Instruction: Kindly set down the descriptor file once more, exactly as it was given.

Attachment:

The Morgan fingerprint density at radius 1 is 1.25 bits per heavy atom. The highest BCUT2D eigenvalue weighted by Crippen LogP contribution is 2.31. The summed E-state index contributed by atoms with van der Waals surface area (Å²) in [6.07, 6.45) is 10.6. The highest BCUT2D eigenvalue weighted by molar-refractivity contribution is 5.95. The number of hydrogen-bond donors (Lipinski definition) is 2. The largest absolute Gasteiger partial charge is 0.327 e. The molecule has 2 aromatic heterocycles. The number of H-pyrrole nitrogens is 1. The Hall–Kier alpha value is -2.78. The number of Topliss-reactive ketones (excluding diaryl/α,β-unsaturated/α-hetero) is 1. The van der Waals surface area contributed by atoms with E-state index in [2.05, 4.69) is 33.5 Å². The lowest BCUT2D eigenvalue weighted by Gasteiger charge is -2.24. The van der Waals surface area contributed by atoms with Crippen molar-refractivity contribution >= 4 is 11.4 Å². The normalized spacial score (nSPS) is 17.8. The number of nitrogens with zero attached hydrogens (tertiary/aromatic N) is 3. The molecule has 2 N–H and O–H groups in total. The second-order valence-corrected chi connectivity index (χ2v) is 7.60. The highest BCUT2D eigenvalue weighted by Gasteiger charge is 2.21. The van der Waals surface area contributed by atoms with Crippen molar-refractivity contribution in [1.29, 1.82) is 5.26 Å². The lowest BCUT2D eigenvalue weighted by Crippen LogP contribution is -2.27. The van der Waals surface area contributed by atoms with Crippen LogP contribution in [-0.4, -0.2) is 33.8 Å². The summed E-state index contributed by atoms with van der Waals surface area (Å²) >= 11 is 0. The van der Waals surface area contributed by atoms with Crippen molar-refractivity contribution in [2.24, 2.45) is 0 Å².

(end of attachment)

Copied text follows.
The Morgan fingerprint density at radius 1 is 1.25 bits per heavy atom. The highest BCUT2D eigenvalue weighted by Crippen LogP contribution is 2.31. The summed E-state index contributed by atoms with van der Waals surface area (Å²) in [6.07, 6.45) is 10.6. The highest BCUT2D eigenvalue weighted by molar-refractivity contribution is 5.95. The number of hydrogen-bond donors (Lipinski definition) is 2. The largest absolute Gasteiger partial charge is 0.327 e. The molecule has 2 aromatic heterocycles. The number of H-pyrrole nitrogens is 1. The Hall–Kier alpha value is -2.78. The number of Topliss-reactive ketones (excluding diaryl/α,β-unsaturated/α-hetero) is 1. The van der Waals surface area contributed by atoms with E-state index in [2.05, 4.69) is 33.5 Å². The lowest BCUT2D eigenvalue weighted by Gasteiger charge is -2.24. The van der Waals surface area contributed by atoms with Crippen molar-refractivity contribution >= 4 is 11.4 Å². The normalized spacial score (nSPS) is 17.8. The number of nitrogens with zero attached hydrogens (tertiary/aromatic N) is 3. The molecule has 2 N–H and O–H groups in total. The second-order valence-corrected chi connectivity index (χ2v) is 7.60. The highest BCUT2D eigenvalue weighted by Gasteiger charge is 2.21. The van der Waals surface area contributed by atoms with Crippen molar-refractivity contribution in [1.29, 1.82) is 5.26 Å². The lowest BCUT2D eigenvalue weighted by Crippen LogP contribution is -2.27. The van der Waals surface area contributed by atoms with Crippen LogP contribution in [-0.4, -0.2) is 33.8 Å². The summed E-state index contributed by atoms with van der Waals surface area (Å²) >= 11 is 0. The van der Waals surface area contributed by atoms with Crippen molar-refractivity contribution in [2.24, 2.45) is 0 Å².